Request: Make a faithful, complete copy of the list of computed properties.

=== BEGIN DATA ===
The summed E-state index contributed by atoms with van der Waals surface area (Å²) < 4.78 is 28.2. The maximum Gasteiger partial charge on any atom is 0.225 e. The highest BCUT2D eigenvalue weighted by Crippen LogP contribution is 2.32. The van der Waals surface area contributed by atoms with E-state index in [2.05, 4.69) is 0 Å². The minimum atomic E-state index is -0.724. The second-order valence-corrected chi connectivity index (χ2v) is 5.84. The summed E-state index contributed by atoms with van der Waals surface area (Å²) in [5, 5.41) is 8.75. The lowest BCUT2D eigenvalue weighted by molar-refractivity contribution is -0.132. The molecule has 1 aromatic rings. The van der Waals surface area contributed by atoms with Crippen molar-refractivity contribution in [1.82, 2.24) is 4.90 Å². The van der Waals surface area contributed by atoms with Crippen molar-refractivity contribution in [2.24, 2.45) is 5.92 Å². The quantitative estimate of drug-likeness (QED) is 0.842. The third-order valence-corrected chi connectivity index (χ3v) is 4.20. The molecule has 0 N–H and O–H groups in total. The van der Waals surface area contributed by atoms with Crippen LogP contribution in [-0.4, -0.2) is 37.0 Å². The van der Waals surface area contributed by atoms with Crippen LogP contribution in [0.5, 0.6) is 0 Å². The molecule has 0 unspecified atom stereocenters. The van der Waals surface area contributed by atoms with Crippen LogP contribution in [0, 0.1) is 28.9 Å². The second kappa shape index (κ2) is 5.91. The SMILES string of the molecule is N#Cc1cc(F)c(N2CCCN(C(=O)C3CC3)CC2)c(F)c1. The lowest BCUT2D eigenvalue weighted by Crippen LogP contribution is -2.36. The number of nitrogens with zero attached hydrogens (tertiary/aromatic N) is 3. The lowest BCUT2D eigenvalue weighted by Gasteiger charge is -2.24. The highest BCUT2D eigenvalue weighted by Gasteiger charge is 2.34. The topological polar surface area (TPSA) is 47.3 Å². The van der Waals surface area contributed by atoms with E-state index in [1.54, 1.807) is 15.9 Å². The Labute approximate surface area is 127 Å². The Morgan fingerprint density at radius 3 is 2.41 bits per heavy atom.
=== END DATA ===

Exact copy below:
The summed E-state index contributed by atoms with van der Waals surface area (Å²) < 4.78 is 28.2. The maximum Gasteiger partial charge on any atom is 0.225 e. The highest BCUT2D eigenvalue weighted by Crippen LogP contribution is 2.32. The van der Waals surface area contributed by atoms with E-state index in [2.05, 4.69) is 0 Å². The minimum atomic E-state index is -0.724. The second-order valence-corrected chi connectivity index (χ2v) is 5.84. The summed E-state index contributed by atoms with van der Waals surface area (Å²) in [5, 5.41) is 8.75. The lowest BCUT2D eigenvalue weighted by molar-refractivity contribution is -0.132. The molecule has 1 aromatic rings. The van der Waals surface area contributed by atoms with Crippen molar-refractivity contribution in [1.82, 2.24) is 4.90 Å². The van der Waals surface area contributed by atoms with Crippen molar-refractivity contribution in [2.24, 2.45) is 5.92 Å². The quantitative estimate of drug-likeness (QED) is 0.842. The third-order valence-corrected chi connectivity index (χ3v) is 4.20. The molecule has 0 N–H and O–H groups in total. The van der Waals surface area contributed by atoms with Crippen LogP contribution in [-0.4, -0.2) is 37.0 Å². The van der Waals surface area contributed by atoms with Crippen LogP contribution in [0.5, 0.6) is 0 Å². The molecule has 0 unspecified atom stereocenters. The van der Waals surface area contributed by atoms with Crippen LogP contribution in [0, 0.1) is 28.9 Å². The second kappa shape index (κ2) is 5.91. The SMILES string of the molecule is N#Cc1cc(F)c(N2CCCN(C(=O)C3CC3)CC2)c(F)c1. The lowest BCUT2D eigenvalue weighted by Crippen LogP contribution is -2.36. The number of nitrogens with zero attached hydrogens (tertiary/aromatic N) is 3. The lowest BCUT2D eigenvalue weighted by Gasteiger charge is -2.24. The highest BCUT2D eigenvalue weighted by Gasteiger charge is 2.34. The topological polar surface area (TPSA) is 47.3 Å². The van der Waals surface area contributed by atoms with E-state index in [1.54, 1.807) is 15.9 Å². The Labute approximate surface area is 127 Å². The Morgan fingerprint density at radius 3 is 2.41 bits per heavy atom.